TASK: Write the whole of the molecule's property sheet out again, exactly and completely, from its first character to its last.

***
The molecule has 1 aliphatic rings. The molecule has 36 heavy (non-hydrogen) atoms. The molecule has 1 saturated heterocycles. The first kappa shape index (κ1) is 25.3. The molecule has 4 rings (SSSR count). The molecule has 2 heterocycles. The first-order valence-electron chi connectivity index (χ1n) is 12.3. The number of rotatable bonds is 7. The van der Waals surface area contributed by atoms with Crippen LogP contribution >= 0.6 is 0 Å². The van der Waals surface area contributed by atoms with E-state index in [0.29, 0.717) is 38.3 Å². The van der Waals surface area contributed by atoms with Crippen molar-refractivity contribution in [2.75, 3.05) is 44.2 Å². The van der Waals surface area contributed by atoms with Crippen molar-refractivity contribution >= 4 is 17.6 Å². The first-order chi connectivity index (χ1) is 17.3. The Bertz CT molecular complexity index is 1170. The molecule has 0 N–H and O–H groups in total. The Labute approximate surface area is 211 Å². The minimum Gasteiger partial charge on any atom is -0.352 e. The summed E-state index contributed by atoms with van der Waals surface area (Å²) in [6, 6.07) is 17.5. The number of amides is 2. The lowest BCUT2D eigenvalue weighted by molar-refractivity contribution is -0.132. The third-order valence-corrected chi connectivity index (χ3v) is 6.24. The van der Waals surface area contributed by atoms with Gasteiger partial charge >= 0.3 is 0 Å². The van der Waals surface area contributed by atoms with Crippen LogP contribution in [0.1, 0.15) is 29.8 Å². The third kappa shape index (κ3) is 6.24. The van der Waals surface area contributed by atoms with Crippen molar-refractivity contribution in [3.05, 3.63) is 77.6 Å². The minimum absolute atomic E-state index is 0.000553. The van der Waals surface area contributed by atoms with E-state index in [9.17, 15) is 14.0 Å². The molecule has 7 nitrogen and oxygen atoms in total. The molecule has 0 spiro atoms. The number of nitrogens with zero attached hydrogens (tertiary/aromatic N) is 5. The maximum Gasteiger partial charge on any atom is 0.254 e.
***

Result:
The molecule has 1 aliphatic rings. The molecule has 36 heavy (non-hydrogen) atoms. The molecule has 1 saturated heterocycles. The first kappa shape index (κ1) is 25.3. The molecule has 4 rings (SSSR count). The molecule has 2 heterocycles. The first-order valence-electron chi connectivity index (χ1n) is 12.3. The number of rotatable bonds is 7. The van der Waals surface area contributed by atoms with Crippen LogP contribution >= 0.6 is 0 Å². The van der Waals surface area contributed by atoms with E-state index in [0.29, 0.717) is 38.3 Å². The van der Waals surface area contributed by atoms with Crippen molar-refractivity contribution in [2.75, 3.05) is 44.2 Å². The van der Waals surface area contributed by atoms with Crippen molar-refractivity contribution >= 4 is 17.6 Å². The first-order chi connectivity index (χ1) is 17.3. The Bertz CT molecular complexity index is 1170. The molecule has 0 N–H and O–H groups in total. The Labute approximate surface area is 211 Å². The minimum Gasteiger partial charge on any atom is -0.352 e. The summed E-state index contributed by atoms with van der Waals surface area (Å²) in [6, 6.07) is 17.5. The number of amides is 2. The lowest BCUT2D eigenvalue weighted by molar-refractivity contribution is -0.132. The third-order valence-corrected chi connectivity index (χ3v) is 6.24. The van der Waals surface area contributed by atoms with Gasteiger partial charge >= 0.3 is 0 Å². The van der Waals surface area contributed by atoms with Crippen LogP contribution in [0.1, 0.15) is 29.8 Å². The third kappa shape index (κ3) is 6.24. The van der Waals surface area contributed by atoms with Crippen molar-refractivity contribution in [3.05, 3.63) is 77.6 Å². The minimum absolute atomic E-state index is 0.000553. The van der Waals surface area contributed by atoms with E-state index in [9.17, 15) is 14.0 Å². The molecule has 7 nitrogen and oxygen atoms in total. The molecule has 0 spiro atoms. The number of nitrogens with zero attached hydrogens (tertiary/aromatic N) is 5. The maximum Gasteiger partial charge on any atom is 0.254 e.